My contention is that the severity of the market downturn this year was caused by three events: Russian Invasion of Ukraine, China’s no COVID policy, and UK fiscal drama. These surprises made the declines in the S&P 500 worse than they otherwise would have been.
If we were just facing Fed rate hikes and high inflation, I contend that the markets would not be down as much as they are today. That is because, as I have been demonstrating for weeks, the nominal U.S. economic growth has been very strong. Essentially there is a lot of cushion for the economy to absorb these intense rate hikes. Secondly, the real economic growth has been strong throughout 2022. Final sales to Domestic Purchasers, Unemployment, and Personal Savings were all very strong throughout 2022.
Despite the dramatic rise in rates, growth is slowing, but only barely.
I believe that the path to higher stock and bond prices is right around the corner.
- The Fed will end its rate hike campaign likely in the next few months. Rate hikes are much closer to an end than they ar to the beginning.
- Economic growth will slow going forward. But, it’s still positive and employment is still solid (not showing signs of deterioration).
- It’s possible that, as growth slows in 2023 the Fed does “pivot” to focusing on growth as inflation declines.
- Just as strong growth has provided an economic cushion against rate hikes, the Fed signaling a “pivot” in 2023 could boost the market multiple just as growth really slows, creating that “soft landing” in the markets.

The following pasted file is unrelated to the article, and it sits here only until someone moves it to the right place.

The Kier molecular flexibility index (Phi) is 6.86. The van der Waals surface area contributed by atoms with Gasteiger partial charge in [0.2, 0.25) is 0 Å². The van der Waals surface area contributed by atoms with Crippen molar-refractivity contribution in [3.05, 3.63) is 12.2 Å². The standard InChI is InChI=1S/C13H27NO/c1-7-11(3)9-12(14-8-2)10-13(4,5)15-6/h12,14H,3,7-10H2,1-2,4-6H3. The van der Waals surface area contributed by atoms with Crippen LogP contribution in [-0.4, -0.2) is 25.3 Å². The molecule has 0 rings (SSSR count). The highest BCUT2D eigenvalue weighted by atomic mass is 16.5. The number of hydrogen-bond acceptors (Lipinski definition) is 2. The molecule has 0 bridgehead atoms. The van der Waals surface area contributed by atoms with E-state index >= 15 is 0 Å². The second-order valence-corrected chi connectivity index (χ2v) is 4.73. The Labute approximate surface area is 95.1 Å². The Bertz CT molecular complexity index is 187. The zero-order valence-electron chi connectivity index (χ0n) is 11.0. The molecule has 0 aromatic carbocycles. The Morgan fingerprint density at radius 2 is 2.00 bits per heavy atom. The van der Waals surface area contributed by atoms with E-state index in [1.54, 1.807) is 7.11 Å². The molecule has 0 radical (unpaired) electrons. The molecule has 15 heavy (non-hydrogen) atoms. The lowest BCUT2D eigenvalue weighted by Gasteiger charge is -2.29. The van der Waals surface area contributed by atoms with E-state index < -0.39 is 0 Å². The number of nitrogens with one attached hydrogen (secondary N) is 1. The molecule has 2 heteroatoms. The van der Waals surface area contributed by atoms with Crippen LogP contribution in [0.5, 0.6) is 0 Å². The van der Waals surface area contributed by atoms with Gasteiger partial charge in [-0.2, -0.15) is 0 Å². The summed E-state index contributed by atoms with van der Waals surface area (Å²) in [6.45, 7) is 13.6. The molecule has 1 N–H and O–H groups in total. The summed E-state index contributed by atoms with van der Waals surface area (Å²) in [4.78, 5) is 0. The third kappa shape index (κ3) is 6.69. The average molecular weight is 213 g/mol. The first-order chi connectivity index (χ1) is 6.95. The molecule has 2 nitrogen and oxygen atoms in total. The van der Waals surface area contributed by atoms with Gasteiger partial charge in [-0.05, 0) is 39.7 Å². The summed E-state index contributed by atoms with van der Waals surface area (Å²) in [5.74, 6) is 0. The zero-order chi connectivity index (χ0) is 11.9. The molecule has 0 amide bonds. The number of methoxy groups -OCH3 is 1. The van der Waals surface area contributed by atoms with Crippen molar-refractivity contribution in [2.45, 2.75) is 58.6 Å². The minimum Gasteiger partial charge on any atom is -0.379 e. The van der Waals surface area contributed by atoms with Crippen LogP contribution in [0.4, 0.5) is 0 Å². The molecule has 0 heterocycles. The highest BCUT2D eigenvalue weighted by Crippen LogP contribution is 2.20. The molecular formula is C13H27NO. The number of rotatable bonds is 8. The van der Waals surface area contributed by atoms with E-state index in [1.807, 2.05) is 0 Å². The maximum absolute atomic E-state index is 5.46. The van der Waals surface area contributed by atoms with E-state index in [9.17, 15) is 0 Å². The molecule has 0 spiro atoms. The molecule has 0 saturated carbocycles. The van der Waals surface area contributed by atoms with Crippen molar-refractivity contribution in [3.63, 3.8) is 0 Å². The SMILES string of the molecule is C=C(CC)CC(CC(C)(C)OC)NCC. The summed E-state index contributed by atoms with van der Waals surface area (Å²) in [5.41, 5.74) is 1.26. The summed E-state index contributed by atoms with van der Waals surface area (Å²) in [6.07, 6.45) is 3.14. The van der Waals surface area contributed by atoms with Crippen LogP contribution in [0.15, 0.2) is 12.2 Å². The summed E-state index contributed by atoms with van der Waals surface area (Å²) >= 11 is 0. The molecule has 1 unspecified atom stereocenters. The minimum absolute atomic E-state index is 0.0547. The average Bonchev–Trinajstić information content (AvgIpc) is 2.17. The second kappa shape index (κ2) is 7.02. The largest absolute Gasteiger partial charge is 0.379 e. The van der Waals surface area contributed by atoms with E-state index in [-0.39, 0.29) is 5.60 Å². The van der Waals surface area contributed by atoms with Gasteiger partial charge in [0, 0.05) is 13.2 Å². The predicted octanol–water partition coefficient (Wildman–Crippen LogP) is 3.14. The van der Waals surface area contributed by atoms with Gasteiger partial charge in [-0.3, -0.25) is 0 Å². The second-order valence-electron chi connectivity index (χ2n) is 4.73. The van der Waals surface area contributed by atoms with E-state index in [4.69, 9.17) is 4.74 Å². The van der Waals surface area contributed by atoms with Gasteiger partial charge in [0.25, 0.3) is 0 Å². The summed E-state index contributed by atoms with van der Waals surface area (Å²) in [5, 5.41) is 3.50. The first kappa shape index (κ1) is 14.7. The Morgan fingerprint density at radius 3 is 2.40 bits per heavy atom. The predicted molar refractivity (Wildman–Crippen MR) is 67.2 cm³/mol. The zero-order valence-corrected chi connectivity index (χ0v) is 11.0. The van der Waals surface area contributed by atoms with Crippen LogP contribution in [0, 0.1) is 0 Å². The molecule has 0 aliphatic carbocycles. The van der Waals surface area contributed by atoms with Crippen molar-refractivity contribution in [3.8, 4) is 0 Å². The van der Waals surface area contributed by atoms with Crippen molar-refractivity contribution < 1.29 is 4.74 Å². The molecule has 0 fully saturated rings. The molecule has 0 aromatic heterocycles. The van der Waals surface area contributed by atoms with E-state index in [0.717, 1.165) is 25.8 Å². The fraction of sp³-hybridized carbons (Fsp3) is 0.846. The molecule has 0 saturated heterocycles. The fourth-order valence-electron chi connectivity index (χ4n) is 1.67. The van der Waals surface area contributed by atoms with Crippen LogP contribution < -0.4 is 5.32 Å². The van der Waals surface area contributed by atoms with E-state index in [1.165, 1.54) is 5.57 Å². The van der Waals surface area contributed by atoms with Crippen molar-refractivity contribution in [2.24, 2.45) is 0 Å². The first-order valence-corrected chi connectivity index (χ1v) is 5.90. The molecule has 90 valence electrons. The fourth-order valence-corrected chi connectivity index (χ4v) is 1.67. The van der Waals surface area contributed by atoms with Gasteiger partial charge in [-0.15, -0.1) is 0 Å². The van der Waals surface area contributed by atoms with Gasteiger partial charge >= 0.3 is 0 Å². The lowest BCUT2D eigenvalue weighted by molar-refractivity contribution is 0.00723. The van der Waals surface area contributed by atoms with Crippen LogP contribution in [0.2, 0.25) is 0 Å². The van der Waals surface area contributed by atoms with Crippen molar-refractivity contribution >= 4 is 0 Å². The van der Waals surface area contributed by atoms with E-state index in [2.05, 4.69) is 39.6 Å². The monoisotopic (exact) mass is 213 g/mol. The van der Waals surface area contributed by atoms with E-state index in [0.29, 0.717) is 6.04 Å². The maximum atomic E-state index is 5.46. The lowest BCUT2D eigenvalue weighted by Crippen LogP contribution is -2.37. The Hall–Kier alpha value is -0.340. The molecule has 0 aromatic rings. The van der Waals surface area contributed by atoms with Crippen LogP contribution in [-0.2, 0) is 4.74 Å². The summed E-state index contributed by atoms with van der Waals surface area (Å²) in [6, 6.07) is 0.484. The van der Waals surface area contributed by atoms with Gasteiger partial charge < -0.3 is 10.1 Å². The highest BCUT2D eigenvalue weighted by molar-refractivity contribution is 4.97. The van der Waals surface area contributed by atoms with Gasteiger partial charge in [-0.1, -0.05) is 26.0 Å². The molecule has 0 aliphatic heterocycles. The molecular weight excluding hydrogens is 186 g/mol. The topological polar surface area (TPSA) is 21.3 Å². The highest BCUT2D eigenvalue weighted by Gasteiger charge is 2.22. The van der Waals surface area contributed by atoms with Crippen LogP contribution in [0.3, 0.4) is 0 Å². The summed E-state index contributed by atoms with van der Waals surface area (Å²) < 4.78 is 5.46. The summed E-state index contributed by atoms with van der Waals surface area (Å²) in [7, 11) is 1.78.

- This works given the S&P 500 is already down 20%. A lot of pain has been priced in, and this scenario is possible, and I believe it would lead to positive equity returns in 2023, as long as there are no surprise crises.
Here are the potential crises that will be on my watch list that could drop the S&P 500 an additional 10% to 20%. They are not likely, but are possible:
- Currency Crises
- Disorderly Yield spike
- Geo-political crisis
- Bank liquidity crisis
The Currency Crises would be if China or Japan do not support their currencies. The disorderly yield spike would be possible in Japan and Italy. The geo-political crisis would be in the Russia/Ukraine war escalating to other countries. The bank liquidity crisis would be similar to what we experienced in 2008. Banks and regulations are much stronger than 2008 and thus this crisis is minimal.
Bottom line is that the outlook remains challenged until inflation peaks and the Fed pivots, China reopens, and Geo-politics calms down. The good news is that growth remains solid and the Fed is almost done. Unless there are surprises, we are close to an end of this bear market. Stay the course because the resulting move up will be strong.
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